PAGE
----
Landmark findings show mangroves key to fighting climate change
After a flight to a seaside town in Indonesia, a group of scientists travels 20 hours by boat to an inland riverine site where they spend a week, waiting for each day's low tide to clamber across a web of roots and knee-deep mud to reach a remote mangrove forest.
So began the grunt work that led CIFOR to pivotal findings – pointing to mangroves as ideal repositories to keep carbon out of the atmosphere and sequestered in forests – that are having significant implications for local and global policies.
The scientists unfurl measuring tape and jot down the circumferences of trees. They unload some 12 kg of stainless steel rods, bore them into the ground, and pry them out to collect core samples: at one metre deep, dirt that is gritty with leaf bits, and at more than 11 metres deep, earth that is black and slick as grease.
Slathered in mosquito repellent to guard against dengue fever and malaria, the scientists work quickly as the tide rises. They swim back to the boats. Back in the laboratory, they analyse the carbon in thousands of soil samples from across Southeast Asia. They crunch their numbers and are astounded by the results: mangroves store three to four times more carbon than most tropical forests.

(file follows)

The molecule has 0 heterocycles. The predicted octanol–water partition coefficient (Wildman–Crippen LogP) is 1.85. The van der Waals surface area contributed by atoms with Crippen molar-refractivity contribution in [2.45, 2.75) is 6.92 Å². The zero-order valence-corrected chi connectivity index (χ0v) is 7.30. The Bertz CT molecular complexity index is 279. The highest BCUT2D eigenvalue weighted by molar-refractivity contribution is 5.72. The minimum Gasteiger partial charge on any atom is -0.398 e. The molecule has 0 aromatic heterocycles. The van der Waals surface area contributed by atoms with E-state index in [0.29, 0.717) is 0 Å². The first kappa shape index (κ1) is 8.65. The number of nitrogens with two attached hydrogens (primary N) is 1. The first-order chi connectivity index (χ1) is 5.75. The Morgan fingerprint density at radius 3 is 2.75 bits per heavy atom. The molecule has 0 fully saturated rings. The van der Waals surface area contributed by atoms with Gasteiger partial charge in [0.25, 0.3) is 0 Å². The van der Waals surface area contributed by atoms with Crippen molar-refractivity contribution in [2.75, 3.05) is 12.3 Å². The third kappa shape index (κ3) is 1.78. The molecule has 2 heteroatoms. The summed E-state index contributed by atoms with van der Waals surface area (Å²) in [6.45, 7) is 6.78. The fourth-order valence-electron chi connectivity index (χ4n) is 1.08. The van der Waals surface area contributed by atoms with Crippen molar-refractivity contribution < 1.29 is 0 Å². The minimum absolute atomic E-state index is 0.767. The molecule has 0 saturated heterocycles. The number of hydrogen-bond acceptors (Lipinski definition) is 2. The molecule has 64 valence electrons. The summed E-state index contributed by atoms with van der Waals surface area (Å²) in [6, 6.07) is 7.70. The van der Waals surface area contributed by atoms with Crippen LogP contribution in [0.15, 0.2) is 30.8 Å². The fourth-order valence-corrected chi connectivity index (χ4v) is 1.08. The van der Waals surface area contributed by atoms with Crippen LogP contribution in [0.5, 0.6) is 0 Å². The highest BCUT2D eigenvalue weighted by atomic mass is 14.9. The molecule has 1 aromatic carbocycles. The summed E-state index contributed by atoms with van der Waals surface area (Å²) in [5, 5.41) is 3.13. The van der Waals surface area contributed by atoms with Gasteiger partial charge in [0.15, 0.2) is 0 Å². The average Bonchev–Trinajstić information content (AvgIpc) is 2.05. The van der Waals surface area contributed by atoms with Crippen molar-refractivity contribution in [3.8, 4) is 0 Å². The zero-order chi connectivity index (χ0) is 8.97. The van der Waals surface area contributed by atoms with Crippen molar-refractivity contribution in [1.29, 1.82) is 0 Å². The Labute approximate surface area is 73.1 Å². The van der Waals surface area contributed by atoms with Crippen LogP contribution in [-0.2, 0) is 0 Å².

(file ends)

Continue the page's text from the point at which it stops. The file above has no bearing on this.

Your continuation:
"Mangroves are being destroyed at an alarming rate and this needs to stop. ... There is an urgent need for governments to acknowledge their importance and develop better policies to ensure their protection."
CIFOR Senior Scientist
Mangroves occur along the coasts of some 118 countries, but up to half of them have been destroyed in the past half century.
A spike in greenhouse gases has warmed Earth by 0.7°C over the past century, brewing an ever more turbulent blend of storms, floods, landslides, forest fires, temperature extremes and droughts.
‘Mangroves are being destroyed at an alarming rate and this needs to stop,’ said Daniel Murdiyarso, CIFOR Senior Scientist. ‘There is a lack of awareness of the full implications of mangrove loss for humankind. There is an urgent need for governments to acknowledge their importance and develop better policies to ensure their protection.’
Since the mangrove findings were published in 2011, they have received worldwide attention from the media, general public and scientific community. The findings will be fed into the Intergovernmental Panel on Climate Change processes as it revises its guidelines for greenhouse-gas inventories in wetlands.
To further enhance the impact of the findings, the Tropical Wetlands Initiative for Climate Change Adaptation and Mitigation (TWINCAM) was developed by CIFOR in partnership with research institutions, donor communities and regional academic partners. This includes networking and capacity building across the globe to assess carbon stocks and greenhouse gas emissions from tropical wetlands.
The topic also received attention at the national level. In Indonesia – home to the biggest area of mangroves in the world, with close to 3 million hectares scattered across the archipelago – CIFOR hosted a journalist workshop on wetlands. Some 17 national journalists attended the workshop and the subsequent field trip to a mangrove forest, and more than 30 stories were published in major newspapers across the country.